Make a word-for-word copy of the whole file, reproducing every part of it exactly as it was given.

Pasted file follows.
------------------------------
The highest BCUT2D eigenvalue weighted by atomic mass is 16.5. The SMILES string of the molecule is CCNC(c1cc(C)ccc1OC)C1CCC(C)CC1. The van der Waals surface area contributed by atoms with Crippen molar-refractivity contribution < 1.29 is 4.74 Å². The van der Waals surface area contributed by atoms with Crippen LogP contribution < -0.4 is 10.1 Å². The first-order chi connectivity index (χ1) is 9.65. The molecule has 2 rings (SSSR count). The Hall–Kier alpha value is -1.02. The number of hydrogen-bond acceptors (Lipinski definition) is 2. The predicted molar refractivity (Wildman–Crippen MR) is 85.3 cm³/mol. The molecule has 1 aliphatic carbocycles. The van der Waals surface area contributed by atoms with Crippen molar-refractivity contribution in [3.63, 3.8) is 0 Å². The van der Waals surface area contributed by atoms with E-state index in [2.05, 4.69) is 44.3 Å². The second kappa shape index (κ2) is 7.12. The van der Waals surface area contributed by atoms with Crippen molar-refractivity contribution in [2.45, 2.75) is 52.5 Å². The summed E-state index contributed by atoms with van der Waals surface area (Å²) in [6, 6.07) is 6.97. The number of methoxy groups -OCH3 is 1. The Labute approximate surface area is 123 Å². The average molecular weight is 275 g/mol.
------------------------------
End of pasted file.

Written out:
The highest BCUT2D eigenvalue weighted by atomic mass is 16.5. The SMILES string of the molecule is CCNC(c1cc(C)ccc1OC)C1CCC(C)CC1. The van der Waals surface area contributed by atoms with Crippen molar-refractivity contribution < 1.29 is 4.74 Å². The van der Waals surface area contributed by atoms with Crippen LogP contribution < -0.4 is 10.1 Å². The first-order chi connectivity index (χ1) is 9.65. The molecule has 2 rings (SSSR count). The Hall–Kier alpha value is -1.02. The number of hydrogen-bond acceptors (Lipinski definition) is 2. The predicted molar refractivity (Wildman–Crippen MR) is 85.3 cm³/mol. The molecule has 1 aliphatic carbocycles. The van der Waals surface area contributed by atoms with Crippen molar-refractivity contribution in [3.63, 3.8) is 0 Å². The van der Waals surface area contributed by atoms with E-state index in [2.05, 4.69) is 44.3 Å². The second kappa shape index (κ2) is 7.12. The van der Waals surface area contributed by atoms with Crippen molar-refractivity contribution in [2.45, 2.75) is 52.5 Å². The summed E-state index contributed by atoms with van der Waals surface area (Å²) in [6, 6.07) is 6.97. The number of methoxy groups -OCH3 is 1. The Labute approximate surface area is 123 Å². The average molecular weight is 275 g/mol.